The great NPR debate

Joe Carter of the Evangelical Outpost lists six reasons why NPR is better than talk radio, while the Elder takes great exception. It makes for entertaining reading; this is a debate in which I can’t really take part since I’m far more inclined to listen to KFAN, Disturbed or Haydn than either.

While I enjoy my occasional visits with the Northern Alliance, I tend to find radio rather boring on a daily basis. I simply don’t like to obtain my information aurally; my dad is always trying to give me tapes that I will not accept because I know I’ll never listen to them. I need to read information to digest it properly, which is one reason I love the Blogosphere and am far happier with a blog than I’d ever be with a radio show.

That being said, the one thing that NPR has over talk radio (and that liberals have over conservatives) is in the area of culture and entertainment. Conservatives are simply terrible about giving any credence to this area; the very same people who will lament that there are no Christian or conservative alternatives to the atheist secular hit of the moment will assiduously ignore such alternatives even when they are brought directly to their attention. (And yes, I’m speaking from personal experience here.)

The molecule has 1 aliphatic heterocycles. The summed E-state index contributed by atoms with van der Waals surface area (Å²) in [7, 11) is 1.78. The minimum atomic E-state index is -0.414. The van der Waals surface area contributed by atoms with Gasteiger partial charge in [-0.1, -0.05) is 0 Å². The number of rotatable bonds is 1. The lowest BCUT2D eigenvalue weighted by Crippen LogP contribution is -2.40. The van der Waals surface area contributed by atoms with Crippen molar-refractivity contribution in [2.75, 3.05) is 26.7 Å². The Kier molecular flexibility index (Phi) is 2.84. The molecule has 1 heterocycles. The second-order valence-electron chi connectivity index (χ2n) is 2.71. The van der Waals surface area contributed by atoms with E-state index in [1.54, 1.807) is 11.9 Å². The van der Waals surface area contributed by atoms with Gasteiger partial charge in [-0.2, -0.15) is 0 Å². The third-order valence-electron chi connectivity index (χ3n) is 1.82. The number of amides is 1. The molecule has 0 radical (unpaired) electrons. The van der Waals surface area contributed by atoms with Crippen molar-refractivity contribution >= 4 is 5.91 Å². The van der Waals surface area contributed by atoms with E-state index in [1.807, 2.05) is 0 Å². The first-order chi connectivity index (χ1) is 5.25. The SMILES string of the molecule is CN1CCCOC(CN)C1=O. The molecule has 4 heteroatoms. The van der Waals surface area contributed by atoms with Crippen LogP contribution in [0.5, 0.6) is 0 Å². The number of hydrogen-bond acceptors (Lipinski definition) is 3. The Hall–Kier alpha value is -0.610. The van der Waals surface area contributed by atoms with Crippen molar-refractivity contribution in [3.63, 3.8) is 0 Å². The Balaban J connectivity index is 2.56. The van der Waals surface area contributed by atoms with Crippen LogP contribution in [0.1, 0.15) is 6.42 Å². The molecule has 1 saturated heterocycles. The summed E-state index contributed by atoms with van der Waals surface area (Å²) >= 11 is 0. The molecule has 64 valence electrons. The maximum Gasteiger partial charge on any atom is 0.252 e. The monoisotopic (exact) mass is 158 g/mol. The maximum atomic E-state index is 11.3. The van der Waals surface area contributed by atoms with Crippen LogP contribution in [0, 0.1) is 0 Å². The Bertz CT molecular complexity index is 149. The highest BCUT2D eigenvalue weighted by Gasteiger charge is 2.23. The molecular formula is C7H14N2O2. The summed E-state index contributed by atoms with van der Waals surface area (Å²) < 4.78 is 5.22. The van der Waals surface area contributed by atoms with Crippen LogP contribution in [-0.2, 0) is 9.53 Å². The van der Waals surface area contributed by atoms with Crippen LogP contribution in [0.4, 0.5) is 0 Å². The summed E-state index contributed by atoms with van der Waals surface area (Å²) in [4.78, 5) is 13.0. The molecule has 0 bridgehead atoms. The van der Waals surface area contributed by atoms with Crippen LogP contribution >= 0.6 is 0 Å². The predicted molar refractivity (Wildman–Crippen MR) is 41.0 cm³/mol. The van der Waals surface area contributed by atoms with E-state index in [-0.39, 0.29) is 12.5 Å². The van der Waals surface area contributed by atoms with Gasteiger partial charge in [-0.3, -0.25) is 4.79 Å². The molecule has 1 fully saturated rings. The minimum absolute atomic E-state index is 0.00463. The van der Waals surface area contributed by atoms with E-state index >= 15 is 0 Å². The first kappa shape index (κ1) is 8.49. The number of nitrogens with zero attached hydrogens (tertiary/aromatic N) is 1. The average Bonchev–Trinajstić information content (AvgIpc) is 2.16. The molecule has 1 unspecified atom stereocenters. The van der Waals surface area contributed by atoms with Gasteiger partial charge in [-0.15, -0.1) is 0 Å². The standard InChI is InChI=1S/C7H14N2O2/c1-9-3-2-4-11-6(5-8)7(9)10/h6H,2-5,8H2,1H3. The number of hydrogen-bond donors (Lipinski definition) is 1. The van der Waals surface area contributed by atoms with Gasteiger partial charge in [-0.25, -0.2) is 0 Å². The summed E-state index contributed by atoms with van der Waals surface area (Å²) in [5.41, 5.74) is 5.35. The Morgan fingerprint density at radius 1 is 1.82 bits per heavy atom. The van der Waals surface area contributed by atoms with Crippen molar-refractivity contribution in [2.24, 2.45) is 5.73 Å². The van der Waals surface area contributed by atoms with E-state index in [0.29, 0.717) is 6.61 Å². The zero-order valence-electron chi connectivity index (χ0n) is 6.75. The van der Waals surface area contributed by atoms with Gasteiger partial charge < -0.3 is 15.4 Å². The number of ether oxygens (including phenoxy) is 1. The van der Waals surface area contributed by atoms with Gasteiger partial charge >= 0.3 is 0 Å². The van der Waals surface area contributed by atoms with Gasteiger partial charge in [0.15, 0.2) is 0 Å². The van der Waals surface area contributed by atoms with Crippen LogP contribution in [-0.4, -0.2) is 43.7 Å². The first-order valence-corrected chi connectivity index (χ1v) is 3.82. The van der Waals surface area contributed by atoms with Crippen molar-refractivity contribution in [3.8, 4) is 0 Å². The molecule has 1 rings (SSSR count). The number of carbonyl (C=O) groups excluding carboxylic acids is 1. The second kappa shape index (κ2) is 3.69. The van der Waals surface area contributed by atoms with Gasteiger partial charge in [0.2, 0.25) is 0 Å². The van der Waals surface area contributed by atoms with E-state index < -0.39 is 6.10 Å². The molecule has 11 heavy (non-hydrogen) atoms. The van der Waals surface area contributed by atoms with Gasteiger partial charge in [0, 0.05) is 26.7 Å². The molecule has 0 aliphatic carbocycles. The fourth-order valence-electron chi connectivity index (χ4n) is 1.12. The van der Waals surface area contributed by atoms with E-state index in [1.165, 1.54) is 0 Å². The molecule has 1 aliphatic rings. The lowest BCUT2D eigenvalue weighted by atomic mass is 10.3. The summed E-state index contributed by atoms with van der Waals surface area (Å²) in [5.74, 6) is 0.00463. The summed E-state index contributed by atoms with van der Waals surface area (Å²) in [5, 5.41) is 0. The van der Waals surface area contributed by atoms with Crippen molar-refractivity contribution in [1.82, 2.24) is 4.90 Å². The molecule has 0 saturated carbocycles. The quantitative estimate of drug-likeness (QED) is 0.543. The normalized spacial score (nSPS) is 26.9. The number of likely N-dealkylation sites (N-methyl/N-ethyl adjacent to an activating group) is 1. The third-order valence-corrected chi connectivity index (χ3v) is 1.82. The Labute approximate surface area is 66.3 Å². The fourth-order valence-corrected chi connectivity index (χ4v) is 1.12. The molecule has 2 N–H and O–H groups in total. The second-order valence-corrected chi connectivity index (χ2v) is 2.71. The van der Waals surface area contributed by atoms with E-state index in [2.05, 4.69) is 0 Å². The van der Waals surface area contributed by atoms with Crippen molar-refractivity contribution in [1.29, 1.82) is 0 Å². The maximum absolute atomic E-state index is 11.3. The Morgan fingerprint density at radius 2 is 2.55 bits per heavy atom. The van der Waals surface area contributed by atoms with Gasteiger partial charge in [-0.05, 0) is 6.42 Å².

I think this happens for the same reason that local media seldom pays much attention to homegrown talent until it hits the big leagues. Conservatives in the media instinctively feel that “their” entertainment is inherently inferior, so they won’t pay attention to it until the secular mainstream does so, at which point they’ll constantly and annoyingly claim it as their own. I always thought it was amusing that Psykosonik got national and international coverage before being mentioned in either of the free local rags… despite very successful shows at First Avenue and Glam Slam, neither major newspaper saw fit to even mention our existence until we already had our music in a Details magazine CD, a Nintendo game (X-Caliber 2097) and a movie (Mortal Kombat) and beaten out Prince for a Minnesota Music Award (best dance record).

The punchline is that by that time, half of our “Minneapolis-based” band had already moved to San Francisco.